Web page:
Advertising spending is expected to record a modest increase this year as marketers remain concerned about the lingering economic uncertainty.
That conservative outlook was revealed in the latest survey, conducted by the Hong Kong Advertising Association and market-measurement firm Nielsen between December last year and early this month, on spending projections of about 100 key advertising and marketing executives.
Of those polled, 31 per cent plan to boost their advertising budget, 48 per cent will keep it unchanged and 21 per cent hope to decrease spending.
There are more advertisers who want to stand pat on their previous year's budget.
Last year, 42 per cent expected to spend more on advertising, 32 per cent did not see any changes in the budget while 26 per cent said they would cut their campaigns.
Celia Fan, the director of the Watch research business at Nielsen, said 77 per cent of respondents were concerned about the economic downturn and 70 per cent about the rising cost of doing business.
Nevertheless, marketers in general were positive about the mainland economy and the performance of their own companies, Fan said.
Opportunities cited by the respondents included the influx of mainland tourists and the appreciation of the yuan.
While online and mobile advertising made steady gains last year, most brands still preferred to launch campaigns in traditional media outlets.
Television, newspapers, magazines, outdoor billboards and radio cornered about 93 per cent of the total advertising expenditure, according to media-monitoring firm admanGo.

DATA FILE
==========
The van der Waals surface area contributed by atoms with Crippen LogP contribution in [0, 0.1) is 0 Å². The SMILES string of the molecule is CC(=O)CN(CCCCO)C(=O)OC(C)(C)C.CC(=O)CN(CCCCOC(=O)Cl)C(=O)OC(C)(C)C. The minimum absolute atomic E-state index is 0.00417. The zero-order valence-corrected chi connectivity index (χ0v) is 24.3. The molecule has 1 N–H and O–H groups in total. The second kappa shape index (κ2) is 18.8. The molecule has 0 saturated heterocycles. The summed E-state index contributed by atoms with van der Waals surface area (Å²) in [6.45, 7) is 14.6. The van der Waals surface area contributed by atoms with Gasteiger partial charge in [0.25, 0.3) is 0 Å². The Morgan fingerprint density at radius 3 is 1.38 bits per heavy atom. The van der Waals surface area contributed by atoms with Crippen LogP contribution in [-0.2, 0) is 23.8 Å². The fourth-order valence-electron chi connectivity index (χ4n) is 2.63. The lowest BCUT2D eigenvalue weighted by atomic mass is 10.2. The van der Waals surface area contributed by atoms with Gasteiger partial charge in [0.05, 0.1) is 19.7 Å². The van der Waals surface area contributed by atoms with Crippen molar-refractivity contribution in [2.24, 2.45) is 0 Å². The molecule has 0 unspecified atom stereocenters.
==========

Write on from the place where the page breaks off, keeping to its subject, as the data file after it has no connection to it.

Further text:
Oliver Rust, the managing director of Nielsen's Hong Kong operations, said: "Digital advertising will increase in importance this year."
The survey findings showed online campaigns would have the second-largest share of advertising budget allocations, at 18 per cent, starting this year, Rust said.
Television will stay on top with 22 per cent, while newspapers get bumped to third place with 16 per cent and outdoor advertising comes in fourth with 14 per cent.
"The driver for online or digital campaigns is that more people are spending more time on digital platforms, especially on their tablets and smartphones," Rust said.
Total advertising spending reached a record HK$40.69 billion last year, driven by major campaigns from brands popular with mainland shoppers, according to admanGo.
It said advertising expenditure in the city increased 13 per cent from HK$36.03 billion in 2011 despite weak market sentiment caused by the sluggish economy.